JERUSALEM -- When they were younger, they were friends. For more than 20 years, they have been officially estranged.
Now they are on the verge of reconciliation: The Soviet Union, seeking to undo a break it acknowledges was a mistake, is on the verge of restoring full diplomatic ties with Israel, as one of the last procedural steps before the convening of a Middle East peace conference.
The renewal of full ties could take place as early as today, when Soviet Foreign Minister Boris D. Pankin is scheduled to arrive here to discuss his country's role in the talks. Israel has made renewal of relations a condition for attending the conference, which is set to open by the end of the month under Soviet and U.S. co-sponsorship.
Recent events make restoration of formal links an anticlimax. In the last four years, Israel has gained most of the benefits that normally come with the formal exchange of ambassadors, and it has enjoyed warmer ties with the Soviets than at almost any other time in Israel's history.
"A year ago, diplomatic relations would have meant the world to us," a Foreign Ministry official said. "Now, relations are just the Soviets' ticket to the peace conference. We have shown we could live without them."
The two countries have experienced almost manic highs and lows in their relationship. At various times, the Soviet Union has been Israel's patron and also the patron of Israel's Arab enemies. It has held thousands of Soviet Jews hostage to Cold War politics, and now has allowed hundreds of thousands of Jews to emigrate.
At times, Soviet support has been crucial. It could be argued that the Jewish state might not have come into existence without Soviet diplomatic support, or have survived its first years without military aid from Soviet allies.
In 1947, Moscow provided key votes in the United Nations in favor of measures that led to establishment of the state. The Soviet Union also was the second country -- after the United States -- to recognize Israeli statehood, in 1948. When the new state was attacked by its Arab neighbors, it depended on arms supplied by Czechoslovakia, then a Soviet satellite.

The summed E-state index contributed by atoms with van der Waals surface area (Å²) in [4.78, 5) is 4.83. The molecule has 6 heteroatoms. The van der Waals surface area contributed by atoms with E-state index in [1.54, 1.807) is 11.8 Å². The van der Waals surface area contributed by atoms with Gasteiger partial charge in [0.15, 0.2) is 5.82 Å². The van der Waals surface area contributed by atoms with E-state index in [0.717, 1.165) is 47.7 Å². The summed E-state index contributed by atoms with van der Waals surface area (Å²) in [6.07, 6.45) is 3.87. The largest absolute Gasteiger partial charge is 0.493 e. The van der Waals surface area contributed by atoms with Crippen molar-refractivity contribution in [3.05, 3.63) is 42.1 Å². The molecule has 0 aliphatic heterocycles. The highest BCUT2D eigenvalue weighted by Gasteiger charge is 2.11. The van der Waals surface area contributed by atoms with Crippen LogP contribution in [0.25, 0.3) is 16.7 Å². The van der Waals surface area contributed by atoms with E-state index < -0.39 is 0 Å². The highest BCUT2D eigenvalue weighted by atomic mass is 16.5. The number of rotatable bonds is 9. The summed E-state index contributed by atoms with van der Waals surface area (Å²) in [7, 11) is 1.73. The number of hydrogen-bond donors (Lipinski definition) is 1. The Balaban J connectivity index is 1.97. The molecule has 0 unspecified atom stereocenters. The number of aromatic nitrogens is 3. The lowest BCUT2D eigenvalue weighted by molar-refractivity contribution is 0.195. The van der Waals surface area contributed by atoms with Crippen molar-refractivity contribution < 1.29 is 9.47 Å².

Jerusalem initially seemed assured of having a natural affinity with Moscow. Many of the early Zionist settlers had fled areas under control of the czars, and the socialism preached by the Soviet Union strongly influenced the social theories promoted by Zionists.
But Israeli-Soviet relations became a casualty of the Cold War and then of the paranoia of Soviet leader Josef V. Stalin. In the last months of his life, in 1953, Stalin accused Soviet Jews of plotting against him. In February 1953, the government newspaper Izvestia also charged that the United States planned to make Israel a base for anti-communism in the Middle East.
Moscow then briefly severed ties with Israel as the U.S. relationship with the Jewish state intensified.
Relations were restored soon after Stalin's death, but with a distinct chill. By the late 1950s, the Soviet Union was counteracting Israel's warm ties with France and the United States by backing Arab states, especially Egypt and its charismatic president, Col. Gamal Abdel Nasser.
The 1967 Six-Day War was the turning point. Israel humiliated an Egyptian-led coalition that had relied on Soviet arms and military doctrine. On the day Israel overran Syrian forces on the Golan Heights, the Soviet ambassador announced that relations were being broken.
Moscow's strategy brought few lasting dividends. Without normal relations with Israel, the Soviet Union played a secondary role to the United States, especially when U.S. mediation in 1978 led to a peace treaty between Israel and Egypt.